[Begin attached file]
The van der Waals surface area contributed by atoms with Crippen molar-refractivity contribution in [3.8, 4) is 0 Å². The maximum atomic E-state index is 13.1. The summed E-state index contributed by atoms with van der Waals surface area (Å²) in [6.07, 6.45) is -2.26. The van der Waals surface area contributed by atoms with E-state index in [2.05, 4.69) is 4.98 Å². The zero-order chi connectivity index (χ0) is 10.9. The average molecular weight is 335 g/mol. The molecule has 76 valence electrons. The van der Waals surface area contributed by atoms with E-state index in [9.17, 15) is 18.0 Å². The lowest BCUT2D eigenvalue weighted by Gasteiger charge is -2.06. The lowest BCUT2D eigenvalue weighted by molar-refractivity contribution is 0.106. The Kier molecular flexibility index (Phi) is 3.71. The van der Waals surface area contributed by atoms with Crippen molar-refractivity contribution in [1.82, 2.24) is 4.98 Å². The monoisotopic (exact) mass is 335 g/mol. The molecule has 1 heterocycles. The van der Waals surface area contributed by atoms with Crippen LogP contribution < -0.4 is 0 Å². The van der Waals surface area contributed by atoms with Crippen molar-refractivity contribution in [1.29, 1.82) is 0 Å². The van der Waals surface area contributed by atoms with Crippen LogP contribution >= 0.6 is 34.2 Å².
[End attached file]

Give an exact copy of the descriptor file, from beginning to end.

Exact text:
The van der Waals surface area contributed by atoms with Crippen molar-refractivity contribution in [3.8, 4) is 0 Å². The maximum atomic E-state index is 13.1. The summed E-state index contributed by atoms with van der Waals surface area (Å²) in [6.07, 6.45) is -2.26. The van der Waals surface area contributed by atoms with E-state index in [2.05, 4.69) is 4.98 Å². The zero-order chi connectivity index (χ0) is 10.9. The average molecular weight is 335 g/mol. The molecule has 76 valence electrons. The van der Waals surface area contributed by atoms with E-state index in [9.17, 15) is 18.0 Å². The lowest BCUT2D eigenvalue weighted by Gasteiger charge is -2.06. The lowest BCUT2D eigenvalue weighted by molar-refractivity contribution is 0.106. The Kier molecular flexibility index (Phi) is 3.71. The van der Waals surface area contributed by atoms with Crippen molar-refractivity contribution in [1.82, 2.24) is 4.98 Å². The monoisotopic (exact) mass is 335 g/mol. The molecule has 1 heterocycles. The van der Waals surface area contributed by atoms with Crippen LogP contribution < -0.4 is 0 Å². The van der Waals surface area contributed by atoms with Crippen molar-refractivity contribution in [1.29, 1.82) is 0 Å². The van der Waals surface area contributed by atoms with Crippen LogP contribution >= 0.6 is 34.2 Å².